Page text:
As Seen On TV

by wjw on August 19, 2008

So here we are at Cheyenne Mountain, NORAD’s once-super-secret underground headquarters.

While some people were innocently enjoying the Denver Worldcon, or leaving their bleached bones in the cavernous convention center after foolishly trying to hike to the dealer’s room without bringing their own supplies of food and water, we— a select few of your favorite science fiction writers— were exploring this glorious epitome of 1960s Cold War Technology.

The tour was arranged for us by writer Jeff Carlson and Colonel Brian Lihani, who happens— along with his wife Christine— to be a science fiction reader. (Sometimes SF will make you friends in high places.)
After divesting yourself of cameras and cellphones and other electronic apparatus, you enter through the famous tunnel, which is U-shaped and very long and comes out elsewhere on the mountain. From thence you go through a kind of airlock between two blast doors, of which you see one in the photo above. The door is two and a half feet thick, made of solid steel, and is balanced so as to be able to be closed by a single person if the electronics are, for some suspicious reason, not working. As you can see in the nifty photo, the back of the door features numerous shiny steel bolts that are slammed into place by hydraulic rams. Only one bolt is rammed home at a time, and the bolt seems to be chosen randomly. This action, as Howard Waldrop would say, is “really neat.”

If the electronics are out, you can manually pump up the pneumatics by jerking a big stick back and forth, but my guess is that it takes a long time and you might have a heart attack before the last bolt goes home.

During the Cold War, one of the two blast doors was kept closed at all times. Now they both stand open unless it’s, like, 9/11 and an airplane goes missing over Colorado Springs, which actually happened. (The aircraft wasn’t taken by terrorists, it had a communication failure.)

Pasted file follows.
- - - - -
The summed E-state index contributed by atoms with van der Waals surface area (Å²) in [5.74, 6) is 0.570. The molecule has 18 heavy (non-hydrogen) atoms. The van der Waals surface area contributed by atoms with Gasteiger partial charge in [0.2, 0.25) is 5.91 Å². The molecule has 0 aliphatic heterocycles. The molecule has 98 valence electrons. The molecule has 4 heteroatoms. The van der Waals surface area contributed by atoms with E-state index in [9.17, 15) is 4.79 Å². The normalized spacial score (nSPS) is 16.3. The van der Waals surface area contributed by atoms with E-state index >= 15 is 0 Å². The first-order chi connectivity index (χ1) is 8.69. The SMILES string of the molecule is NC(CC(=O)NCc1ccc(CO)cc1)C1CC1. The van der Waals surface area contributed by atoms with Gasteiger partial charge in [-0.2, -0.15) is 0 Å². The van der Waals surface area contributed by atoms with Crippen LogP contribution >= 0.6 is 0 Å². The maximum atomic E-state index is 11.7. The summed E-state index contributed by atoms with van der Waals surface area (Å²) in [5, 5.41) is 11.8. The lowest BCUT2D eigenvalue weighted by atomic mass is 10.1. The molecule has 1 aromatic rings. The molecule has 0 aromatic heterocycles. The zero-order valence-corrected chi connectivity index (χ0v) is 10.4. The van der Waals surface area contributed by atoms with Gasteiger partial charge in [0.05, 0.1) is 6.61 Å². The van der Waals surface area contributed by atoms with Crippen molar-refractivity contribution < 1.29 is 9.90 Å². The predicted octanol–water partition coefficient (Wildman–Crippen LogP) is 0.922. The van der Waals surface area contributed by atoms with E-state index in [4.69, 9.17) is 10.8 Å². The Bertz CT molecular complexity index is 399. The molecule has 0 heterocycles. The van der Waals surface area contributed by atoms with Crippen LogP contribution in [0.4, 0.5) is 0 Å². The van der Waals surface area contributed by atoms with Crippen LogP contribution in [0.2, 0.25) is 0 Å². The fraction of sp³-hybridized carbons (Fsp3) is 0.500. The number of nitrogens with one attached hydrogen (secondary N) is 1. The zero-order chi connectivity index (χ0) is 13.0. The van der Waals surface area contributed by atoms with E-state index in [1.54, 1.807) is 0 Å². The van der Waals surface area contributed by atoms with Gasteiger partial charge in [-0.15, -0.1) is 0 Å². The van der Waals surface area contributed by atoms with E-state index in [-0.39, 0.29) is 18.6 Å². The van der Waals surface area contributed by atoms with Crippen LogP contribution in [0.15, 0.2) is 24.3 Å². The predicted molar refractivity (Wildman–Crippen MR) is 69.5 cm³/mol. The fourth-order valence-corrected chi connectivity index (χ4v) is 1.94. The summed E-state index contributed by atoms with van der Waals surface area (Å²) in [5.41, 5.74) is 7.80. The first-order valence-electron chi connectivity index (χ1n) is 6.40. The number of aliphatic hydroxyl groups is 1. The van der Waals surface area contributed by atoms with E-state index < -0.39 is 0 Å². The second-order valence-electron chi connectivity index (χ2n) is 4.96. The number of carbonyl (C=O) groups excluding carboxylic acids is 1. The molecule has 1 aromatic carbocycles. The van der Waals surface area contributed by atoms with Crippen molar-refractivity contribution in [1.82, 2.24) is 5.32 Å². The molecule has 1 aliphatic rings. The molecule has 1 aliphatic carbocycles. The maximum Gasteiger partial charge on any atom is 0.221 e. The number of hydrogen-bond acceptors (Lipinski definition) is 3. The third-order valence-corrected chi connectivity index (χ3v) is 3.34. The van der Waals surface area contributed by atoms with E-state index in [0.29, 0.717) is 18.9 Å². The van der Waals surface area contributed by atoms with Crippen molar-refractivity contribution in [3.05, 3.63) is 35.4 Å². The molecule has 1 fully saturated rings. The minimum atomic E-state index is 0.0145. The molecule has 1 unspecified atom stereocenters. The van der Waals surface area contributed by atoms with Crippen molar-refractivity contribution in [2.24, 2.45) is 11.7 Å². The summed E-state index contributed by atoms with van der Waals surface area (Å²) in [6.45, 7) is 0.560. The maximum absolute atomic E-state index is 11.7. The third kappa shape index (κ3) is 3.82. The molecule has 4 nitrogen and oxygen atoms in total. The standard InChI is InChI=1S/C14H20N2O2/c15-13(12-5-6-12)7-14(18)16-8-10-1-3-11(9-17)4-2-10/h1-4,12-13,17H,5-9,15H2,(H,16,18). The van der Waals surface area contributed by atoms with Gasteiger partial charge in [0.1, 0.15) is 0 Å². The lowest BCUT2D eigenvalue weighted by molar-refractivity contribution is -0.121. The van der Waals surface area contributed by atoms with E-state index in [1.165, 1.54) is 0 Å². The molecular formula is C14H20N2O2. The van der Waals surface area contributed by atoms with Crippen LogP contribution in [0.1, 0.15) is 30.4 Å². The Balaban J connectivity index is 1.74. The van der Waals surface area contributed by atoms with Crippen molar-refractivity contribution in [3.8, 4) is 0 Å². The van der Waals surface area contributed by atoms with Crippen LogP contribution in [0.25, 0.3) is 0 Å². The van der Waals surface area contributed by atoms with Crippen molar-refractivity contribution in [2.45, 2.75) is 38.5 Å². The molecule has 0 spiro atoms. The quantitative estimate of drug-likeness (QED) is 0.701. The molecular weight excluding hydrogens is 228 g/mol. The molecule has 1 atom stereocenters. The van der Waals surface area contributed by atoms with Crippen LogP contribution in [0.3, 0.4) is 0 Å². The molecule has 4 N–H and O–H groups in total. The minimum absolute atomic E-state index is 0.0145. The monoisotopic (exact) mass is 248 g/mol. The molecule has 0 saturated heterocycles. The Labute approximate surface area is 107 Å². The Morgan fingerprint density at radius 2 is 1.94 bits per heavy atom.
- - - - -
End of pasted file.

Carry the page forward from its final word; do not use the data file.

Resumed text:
There is a third blast door farther down the tunnel, where it’s used to bring supplies into the facility.

The command post is set in a 5.5-acre artificial cavern blasted out of the mountain in the early Sixties. Most supervillains would set up all their gear right in the cavern, but NORAD wasn’t like that— they built big steel buildings inside the cavern, some of them three storeys tall. The buildings are made of hull-grade Navy steel, and the Navy also did the pipes for fuel, water, and electricity according to Navy standards, which are very explicit about what is in which pipe and in what direction the material is supposed to flow. (The Air Force did the electronics themselves, apparently.)

The steel buildings sit on enormous one-ton steel springs— you can see them— so that if for some unfortunate reason the mountain is rocking and/or rolling, the buildings will remain stable. (You can see these springs in places. They look surprisingly like you’d expect big steel springs to look.) There are also flexible gangways between the buildings, so they can sproing in different directions if necessary.

Inside, the buildings are relentlessly mundane. Bare walls that haven’t been painted recently, functional furniture, exposed pipes, safety notices and reminders to support the troops. It was like a shabby academic building from the same period, but without the corkboards and the notices from academic journals.

I very much enjoyed the email, labeled SECRET, that had been taped to a wall for anyone to read.

We didn’t get to see the Command Center. We had been cleared to go in, but we were revoked at the last minute because NORAD needed their headquarters right then more than we did. Possibly there was an exercise going on, but I suspect the Russians had just invaded Georgia, and we needed to know who else they might be shooting at.

I saw a picture of the Command Center, though. It looked as relentlessly mundane as everything else— rather than the cool NASA-looking set in War Games, it was just a buncha desks with a buncha computers and flatscreen monitors.

They really need to hire an interior decorator to give it some style. I’d like to suggest Doctor Evil.

He could also add a red button labeled, “Press Button to Destroy Planet.”

We got to look at the huge reservoir of cooling water, so big that you navigate it by rowboat, and sealed from the facility by a proper Navy bulkhead. There’s a duck floating in the water, but why it’s there is a long story and really not worth telling.